Dark Reading is part of the Informa Tech Division of Informa PLC

This site is operated by a business or businesses owned by Informa PLC and all copyright resides with them.Informa PLC's registered office is 5 Howick Place, London SW1P 1WG. Registered in England and Wales. Number 8860726.

Endpoint

5/31/2017
11:41 AM
Connect Directly
Twitter
LinkedIn
Google+
RSS
E-Mail
50%
50%

The Cons of a 'Silver Bullet' Approach to Endpoint Defense

Companies relying on individual security solutions won't find one is a 'silver bullet' that will provide seamless protection.

Endpoint tools often promise to be a "silver bullet" to tackle all security problems. The problem is, no single product will fix everything, and businesses are left to juggle several tools that don't work together.

"In the last 10 years, the industry is following a destructive path of 'new threat, new widget, new threat, new widget,'" says Brian Dye, McAfee's EVP of corporate products. Over time, he explains, companies amass a collection of individual security products that don't integrate and consequently spend more time on administration than on security.

McAfee is doubling down on endpoint strategy as it transitions back to a standalone business following its spinoff from Intel earlier this year. Dye says the focus is less on first-gen and next-gen point products, and more on how to build an architecture that adapts to changing threats.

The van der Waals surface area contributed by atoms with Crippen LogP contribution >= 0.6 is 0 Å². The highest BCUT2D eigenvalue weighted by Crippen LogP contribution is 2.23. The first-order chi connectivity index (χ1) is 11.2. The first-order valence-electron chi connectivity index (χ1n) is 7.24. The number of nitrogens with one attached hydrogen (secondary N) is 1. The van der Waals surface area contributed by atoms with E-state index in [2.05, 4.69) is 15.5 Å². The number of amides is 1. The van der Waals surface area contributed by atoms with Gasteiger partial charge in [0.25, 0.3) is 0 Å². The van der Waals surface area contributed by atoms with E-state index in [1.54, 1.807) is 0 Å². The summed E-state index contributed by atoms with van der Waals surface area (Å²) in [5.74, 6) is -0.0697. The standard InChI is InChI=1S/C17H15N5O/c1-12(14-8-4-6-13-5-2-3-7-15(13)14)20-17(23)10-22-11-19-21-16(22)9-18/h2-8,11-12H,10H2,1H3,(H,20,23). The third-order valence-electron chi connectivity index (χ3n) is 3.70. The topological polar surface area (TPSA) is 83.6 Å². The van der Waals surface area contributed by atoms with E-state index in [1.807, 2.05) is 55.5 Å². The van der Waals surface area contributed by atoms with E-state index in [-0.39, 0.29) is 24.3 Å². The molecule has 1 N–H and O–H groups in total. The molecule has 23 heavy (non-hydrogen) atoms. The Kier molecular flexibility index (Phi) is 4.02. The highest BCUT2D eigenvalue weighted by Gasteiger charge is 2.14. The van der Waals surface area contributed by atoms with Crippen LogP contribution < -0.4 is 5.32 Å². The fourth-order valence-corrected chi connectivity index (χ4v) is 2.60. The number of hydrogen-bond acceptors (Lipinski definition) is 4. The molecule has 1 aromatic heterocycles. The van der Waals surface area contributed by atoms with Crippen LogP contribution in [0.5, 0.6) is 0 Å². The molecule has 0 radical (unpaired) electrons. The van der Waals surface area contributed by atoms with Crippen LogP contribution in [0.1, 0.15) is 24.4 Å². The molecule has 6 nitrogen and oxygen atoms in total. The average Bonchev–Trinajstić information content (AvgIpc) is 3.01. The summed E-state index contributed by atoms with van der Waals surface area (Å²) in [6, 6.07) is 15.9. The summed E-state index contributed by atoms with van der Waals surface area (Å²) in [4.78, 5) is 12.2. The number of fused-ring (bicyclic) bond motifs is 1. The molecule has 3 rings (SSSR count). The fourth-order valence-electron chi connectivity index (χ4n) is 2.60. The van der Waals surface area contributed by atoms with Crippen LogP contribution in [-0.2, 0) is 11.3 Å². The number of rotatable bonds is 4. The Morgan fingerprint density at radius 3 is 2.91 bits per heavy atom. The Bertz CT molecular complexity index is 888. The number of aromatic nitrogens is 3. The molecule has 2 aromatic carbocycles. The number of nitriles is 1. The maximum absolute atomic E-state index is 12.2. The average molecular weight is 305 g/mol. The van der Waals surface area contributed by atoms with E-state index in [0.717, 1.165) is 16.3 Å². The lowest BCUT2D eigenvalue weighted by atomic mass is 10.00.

Many businesses market their products in line with industry news, says Dye. Amid the fallout of WannaCry, for example, there was a rise in products promising defense against ransomware.

"Each wave of technology promises to be the answer to world hunger," he continues. "The bad guys always find a way around it." Next-gen products promise to fix security problems but don't integrate with the broader security framework, he explains.

The effectiveness of threat defense is one of the key challenges facing businesses this year, McAfee found in its 2017 Threats Predictions report. New techniques gain value throughout deployment and improve as they face real-life scenarios. The upward trend continues until the defense becomes so effective it motivates adversaries to respond.

"At this stage, attackers experiment and discover ways to evade this type of defense and develop countermeasures to reduce its value," the report states.

Different technologies perform different functions in the process of protection, detection, and correction, says Dye. Machine learning, antivirus, intrusion prevention, and enterprise detection and response (EDR) are all examples of technologies that work better together than alone.

"To make endpoint work, you need a platform," says Dye. "It needs to combine the strengths of many different technologies so you account for the weaknesses of those technologies."

When an attacker runs malware, for example, individual tools for machine learning and EDR can try to decide whether the threat is real. On their own, each might indicate "it might be a threat" and security teams may not respond. However, if the tools collaborated and all detected a potential threat, a team would be more likely to investigate and avoid a false positive.

"There's a core tradeoff in how effective security is, and how much risk you put to the user in terms of false positives," says Dye. "The key is to have the ability to stop the bad things and not stop the good things."